I’m embarrassed, still, by how long it took me to notice...
We’re thrilled to share an excerpt from Sarah Gailey’s The Echo Wife, a domestic thriller with a science fiction twist—available now from Tor Books.
I’m embarrassed, still, by how long it took me to notice. Everything was right there in the open, right there in front of me, but it still took me so long to see the person I had married.
It took me so long to hate him.
Martine is a genetically cloned replica made from Evelyn Caldwell’s award-winning research. She’s patient and gentle and obedient. She’s everything Evelyn swore she’d never be.
And she’s having an affair with Evelyn’s husband.
Now, the cheating bastard is dead, and both Caldwell wives have a mess to clean up.
Good thing Evelyn Caldwell is used to getting her hands dirty.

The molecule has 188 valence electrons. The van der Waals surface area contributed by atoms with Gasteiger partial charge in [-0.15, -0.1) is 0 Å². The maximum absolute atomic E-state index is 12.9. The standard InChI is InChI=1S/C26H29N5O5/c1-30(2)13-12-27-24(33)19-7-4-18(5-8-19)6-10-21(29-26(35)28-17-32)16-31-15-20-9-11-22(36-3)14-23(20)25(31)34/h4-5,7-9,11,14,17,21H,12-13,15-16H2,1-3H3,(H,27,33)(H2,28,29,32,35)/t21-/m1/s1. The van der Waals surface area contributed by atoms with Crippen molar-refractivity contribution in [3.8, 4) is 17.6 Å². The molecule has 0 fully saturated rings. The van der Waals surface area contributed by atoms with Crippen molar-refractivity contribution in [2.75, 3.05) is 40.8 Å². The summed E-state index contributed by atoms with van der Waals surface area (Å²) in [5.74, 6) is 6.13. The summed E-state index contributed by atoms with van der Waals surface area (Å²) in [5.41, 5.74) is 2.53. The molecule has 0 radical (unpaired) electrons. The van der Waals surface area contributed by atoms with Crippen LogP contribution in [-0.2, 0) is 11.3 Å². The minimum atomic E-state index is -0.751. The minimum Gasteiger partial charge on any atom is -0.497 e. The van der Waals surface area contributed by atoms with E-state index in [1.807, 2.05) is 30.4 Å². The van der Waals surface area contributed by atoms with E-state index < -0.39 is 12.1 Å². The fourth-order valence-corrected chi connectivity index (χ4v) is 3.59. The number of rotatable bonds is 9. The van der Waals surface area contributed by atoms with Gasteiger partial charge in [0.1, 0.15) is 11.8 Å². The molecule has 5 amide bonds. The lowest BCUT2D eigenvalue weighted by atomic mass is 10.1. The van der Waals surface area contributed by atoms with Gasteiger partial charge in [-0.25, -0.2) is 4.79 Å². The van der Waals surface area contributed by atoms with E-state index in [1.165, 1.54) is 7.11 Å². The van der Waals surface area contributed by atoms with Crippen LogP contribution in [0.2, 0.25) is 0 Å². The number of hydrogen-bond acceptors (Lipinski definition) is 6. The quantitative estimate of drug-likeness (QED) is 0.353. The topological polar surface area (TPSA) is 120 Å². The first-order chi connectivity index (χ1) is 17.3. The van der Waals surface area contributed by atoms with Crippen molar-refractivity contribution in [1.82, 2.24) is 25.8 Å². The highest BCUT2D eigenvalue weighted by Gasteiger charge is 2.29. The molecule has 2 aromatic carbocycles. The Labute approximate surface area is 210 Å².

Late in the afternoon, Seyed sat on a lab stool next to me and eased my pencil out of my hand. “Hey, Evelyn?” He ducked his head and looked at me with his wide, patient brown eyes.
“You’re driving me fucking crazy.” He drummed the pencil on the side of my clipboard in a staccato rhythm. It was loud, uneven, and deeply irritating. He twisted in his chair, looked at the lab phone, looked back at the clipboard, tapped it with the pencil again. “You’ve been doing this shit all day,” he said. “Call Martine already.”
A flush of shame. Fidgeting. “You’re right. I don’t know why I’ve been—ugh. I’ll do it soon, okay?” I almost apologized, but I stopped myself just in time. It was one of my rules, a rule that my father branded into me when I was a child. It was a rule that had gotten me through grad school and internships and the end.less fight for respect and recognition. Never apologize in the lab. Never apologize in the workplace.
“C’mon, boss.” Seyed gave me an encouraging smile. It stung like cautery. “You’re Evelyn Goddamn Caldwell. You just won a Neufmann Honor. This lady’s got nothing on you.”
I grimaced, but nodded. Seyed calling me “boss,” the sign of a serious pep-talk attempt.
He was doing his best.